As I got older, he became more than just my Daddy; we were friends. We’d have long talks about everything and anything or go to the movies together. He was always proud of me, even when the choices I made weren’t the ones he would’ve preferred, and I always knew he was always on my side. Even as an adult, he was there to protect me from bugs and rodents or someone who hurt my feelings. He set the standard for what a husband and father should be, and I knew I wouldn’t settle for less when I made my own choice of life partner.
And all those things he did with me and my sister, he continued to do for his grandchildren and great-grandchildren. Once they were out of the infant stage and could hold their head up safely, he had no problem babysitting or changing dirty diapers. He sang German nursery rhymes to them, played games, jumped rope, went for walks, planted trees, and made magic for them. Each of his grandchildren believes they were his favorite–quite a legacy to be able to convince so many that you love them best, but he did it effortlessly, just by being himself.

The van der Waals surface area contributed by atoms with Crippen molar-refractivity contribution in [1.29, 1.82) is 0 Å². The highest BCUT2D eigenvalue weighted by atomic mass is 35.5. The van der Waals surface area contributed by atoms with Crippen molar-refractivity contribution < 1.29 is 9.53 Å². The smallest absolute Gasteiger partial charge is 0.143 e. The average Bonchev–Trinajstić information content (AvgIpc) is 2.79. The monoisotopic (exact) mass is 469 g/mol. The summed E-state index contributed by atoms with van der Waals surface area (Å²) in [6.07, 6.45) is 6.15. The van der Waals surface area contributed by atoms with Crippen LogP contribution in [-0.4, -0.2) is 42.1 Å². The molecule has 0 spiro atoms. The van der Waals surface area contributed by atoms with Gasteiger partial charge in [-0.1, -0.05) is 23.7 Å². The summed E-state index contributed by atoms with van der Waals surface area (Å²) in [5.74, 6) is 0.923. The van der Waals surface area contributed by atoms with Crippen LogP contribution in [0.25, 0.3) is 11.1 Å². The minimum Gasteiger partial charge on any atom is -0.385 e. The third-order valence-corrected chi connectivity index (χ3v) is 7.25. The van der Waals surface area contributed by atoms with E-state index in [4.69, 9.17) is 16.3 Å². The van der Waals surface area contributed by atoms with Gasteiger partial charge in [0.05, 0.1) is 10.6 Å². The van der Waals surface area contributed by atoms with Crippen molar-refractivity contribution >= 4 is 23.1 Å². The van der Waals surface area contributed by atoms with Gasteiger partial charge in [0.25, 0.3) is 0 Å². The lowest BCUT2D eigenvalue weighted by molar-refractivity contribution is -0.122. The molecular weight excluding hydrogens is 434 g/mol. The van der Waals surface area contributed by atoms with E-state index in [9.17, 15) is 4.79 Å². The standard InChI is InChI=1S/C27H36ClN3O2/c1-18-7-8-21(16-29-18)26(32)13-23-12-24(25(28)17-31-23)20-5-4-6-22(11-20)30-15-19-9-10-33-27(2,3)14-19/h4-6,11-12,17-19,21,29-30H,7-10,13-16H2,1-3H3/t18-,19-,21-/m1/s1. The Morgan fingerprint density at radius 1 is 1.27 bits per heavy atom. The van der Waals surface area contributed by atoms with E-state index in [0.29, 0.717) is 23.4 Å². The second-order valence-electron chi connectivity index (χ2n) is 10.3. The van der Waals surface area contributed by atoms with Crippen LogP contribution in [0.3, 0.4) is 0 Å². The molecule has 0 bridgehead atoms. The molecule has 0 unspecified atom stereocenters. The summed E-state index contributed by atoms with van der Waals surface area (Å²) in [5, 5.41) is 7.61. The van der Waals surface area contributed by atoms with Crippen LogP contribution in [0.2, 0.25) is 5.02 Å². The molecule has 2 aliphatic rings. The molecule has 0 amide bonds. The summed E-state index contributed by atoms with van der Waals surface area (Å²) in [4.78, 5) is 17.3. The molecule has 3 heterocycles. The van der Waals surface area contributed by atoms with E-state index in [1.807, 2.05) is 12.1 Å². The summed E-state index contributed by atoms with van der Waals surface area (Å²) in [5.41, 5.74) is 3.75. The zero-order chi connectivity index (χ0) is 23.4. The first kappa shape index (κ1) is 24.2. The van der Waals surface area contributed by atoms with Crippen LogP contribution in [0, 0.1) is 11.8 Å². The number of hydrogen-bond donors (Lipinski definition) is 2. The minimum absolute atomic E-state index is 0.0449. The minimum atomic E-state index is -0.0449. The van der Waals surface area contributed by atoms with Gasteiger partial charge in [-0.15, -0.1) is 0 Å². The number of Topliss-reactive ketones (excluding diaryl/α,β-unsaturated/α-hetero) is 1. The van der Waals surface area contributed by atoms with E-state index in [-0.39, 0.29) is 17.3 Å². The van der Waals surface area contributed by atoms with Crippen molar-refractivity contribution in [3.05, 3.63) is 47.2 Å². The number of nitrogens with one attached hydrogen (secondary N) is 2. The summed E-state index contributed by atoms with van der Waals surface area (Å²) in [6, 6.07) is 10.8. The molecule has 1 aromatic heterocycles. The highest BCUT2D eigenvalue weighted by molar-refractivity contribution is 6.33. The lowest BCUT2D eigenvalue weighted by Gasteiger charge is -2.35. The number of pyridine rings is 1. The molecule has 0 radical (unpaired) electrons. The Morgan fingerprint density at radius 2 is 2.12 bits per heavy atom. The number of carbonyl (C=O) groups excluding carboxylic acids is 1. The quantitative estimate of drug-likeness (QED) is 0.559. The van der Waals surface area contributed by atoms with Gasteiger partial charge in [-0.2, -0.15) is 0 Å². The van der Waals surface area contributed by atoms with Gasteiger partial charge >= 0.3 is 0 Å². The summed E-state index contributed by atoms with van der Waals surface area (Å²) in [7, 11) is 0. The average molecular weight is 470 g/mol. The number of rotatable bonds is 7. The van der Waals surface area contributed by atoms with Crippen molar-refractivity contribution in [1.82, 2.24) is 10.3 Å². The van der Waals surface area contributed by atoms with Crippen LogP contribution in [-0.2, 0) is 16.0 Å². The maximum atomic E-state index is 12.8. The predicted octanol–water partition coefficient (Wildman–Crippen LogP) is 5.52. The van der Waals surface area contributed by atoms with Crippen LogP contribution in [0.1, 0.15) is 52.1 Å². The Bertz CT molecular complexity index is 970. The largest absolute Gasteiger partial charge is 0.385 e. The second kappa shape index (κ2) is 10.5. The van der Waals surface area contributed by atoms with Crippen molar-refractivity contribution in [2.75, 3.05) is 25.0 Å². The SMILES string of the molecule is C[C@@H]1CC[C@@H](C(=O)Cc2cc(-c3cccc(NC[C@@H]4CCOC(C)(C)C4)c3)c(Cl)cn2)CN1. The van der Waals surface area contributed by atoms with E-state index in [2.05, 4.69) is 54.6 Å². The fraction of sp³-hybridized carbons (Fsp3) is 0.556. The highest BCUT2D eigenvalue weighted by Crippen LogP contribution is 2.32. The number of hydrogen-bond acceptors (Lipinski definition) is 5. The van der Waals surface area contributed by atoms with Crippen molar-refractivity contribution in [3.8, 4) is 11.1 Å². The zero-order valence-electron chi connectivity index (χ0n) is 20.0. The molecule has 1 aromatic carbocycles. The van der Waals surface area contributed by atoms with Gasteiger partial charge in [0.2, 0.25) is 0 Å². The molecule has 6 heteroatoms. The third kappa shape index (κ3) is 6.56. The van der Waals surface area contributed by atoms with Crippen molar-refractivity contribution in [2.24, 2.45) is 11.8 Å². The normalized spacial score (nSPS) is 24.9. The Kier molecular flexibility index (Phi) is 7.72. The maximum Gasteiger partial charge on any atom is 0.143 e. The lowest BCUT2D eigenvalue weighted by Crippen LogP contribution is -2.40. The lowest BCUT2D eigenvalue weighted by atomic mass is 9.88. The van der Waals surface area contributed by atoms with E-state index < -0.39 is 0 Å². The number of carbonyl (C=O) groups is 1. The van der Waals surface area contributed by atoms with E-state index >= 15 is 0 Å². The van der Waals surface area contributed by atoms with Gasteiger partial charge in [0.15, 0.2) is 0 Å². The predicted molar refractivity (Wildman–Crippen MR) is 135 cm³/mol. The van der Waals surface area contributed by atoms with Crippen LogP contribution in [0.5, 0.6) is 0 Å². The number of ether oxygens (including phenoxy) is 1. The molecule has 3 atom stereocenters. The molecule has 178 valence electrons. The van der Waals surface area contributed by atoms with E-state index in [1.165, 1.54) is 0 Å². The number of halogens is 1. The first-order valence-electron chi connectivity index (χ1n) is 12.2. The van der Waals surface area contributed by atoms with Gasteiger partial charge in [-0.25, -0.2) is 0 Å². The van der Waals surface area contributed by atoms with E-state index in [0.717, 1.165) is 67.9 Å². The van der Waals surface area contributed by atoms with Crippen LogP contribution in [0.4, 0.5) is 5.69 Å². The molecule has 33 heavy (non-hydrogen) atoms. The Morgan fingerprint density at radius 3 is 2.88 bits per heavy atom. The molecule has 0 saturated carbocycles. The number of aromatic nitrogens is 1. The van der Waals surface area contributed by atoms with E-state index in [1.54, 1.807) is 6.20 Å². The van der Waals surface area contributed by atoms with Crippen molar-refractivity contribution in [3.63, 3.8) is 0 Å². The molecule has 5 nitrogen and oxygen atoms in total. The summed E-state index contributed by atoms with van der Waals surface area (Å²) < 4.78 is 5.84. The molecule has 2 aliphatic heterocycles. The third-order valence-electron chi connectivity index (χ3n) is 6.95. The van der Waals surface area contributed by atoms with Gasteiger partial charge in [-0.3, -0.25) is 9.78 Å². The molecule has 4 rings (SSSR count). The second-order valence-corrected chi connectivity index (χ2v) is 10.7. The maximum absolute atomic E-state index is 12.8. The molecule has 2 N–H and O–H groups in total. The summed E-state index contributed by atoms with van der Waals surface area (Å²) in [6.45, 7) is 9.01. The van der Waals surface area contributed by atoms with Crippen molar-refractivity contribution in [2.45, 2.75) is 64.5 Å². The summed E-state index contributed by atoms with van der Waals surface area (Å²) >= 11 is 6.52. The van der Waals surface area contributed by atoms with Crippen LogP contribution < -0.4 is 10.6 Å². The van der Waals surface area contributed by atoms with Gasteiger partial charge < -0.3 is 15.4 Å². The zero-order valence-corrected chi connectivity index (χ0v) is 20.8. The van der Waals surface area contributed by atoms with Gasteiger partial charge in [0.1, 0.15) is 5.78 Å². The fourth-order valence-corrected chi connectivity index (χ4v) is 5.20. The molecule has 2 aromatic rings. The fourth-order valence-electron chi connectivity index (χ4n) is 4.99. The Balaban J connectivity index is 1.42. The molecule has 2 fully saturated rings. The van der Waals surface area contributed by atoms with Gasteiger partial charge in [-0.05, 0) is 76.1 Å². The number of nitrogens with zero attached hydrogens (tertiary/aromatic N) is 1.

He was a simple man. He loved his family, his country, baseball and soccer. He was proud to share his birthday with his adopted country. He liked to laugh and have a good time. He liked to sing–though his voice was so bad a teacher once told him to sit down because he was throwing everyone else off-key. He liked to dance–though his dancing wasn’t much better than his singing. Everyone who knew him liked him. He was that kind of guy. I’m sure looking down, he was shocked by how many people took off work to come to his funeral and memorial. I almost could hear him saying, “I didn’t expect this.”
And that’s why he was, and always will be, my hero. Happy Father’s Day, Daddy.
Wishing a very Happy Father’s Day to all the Dad’s out there!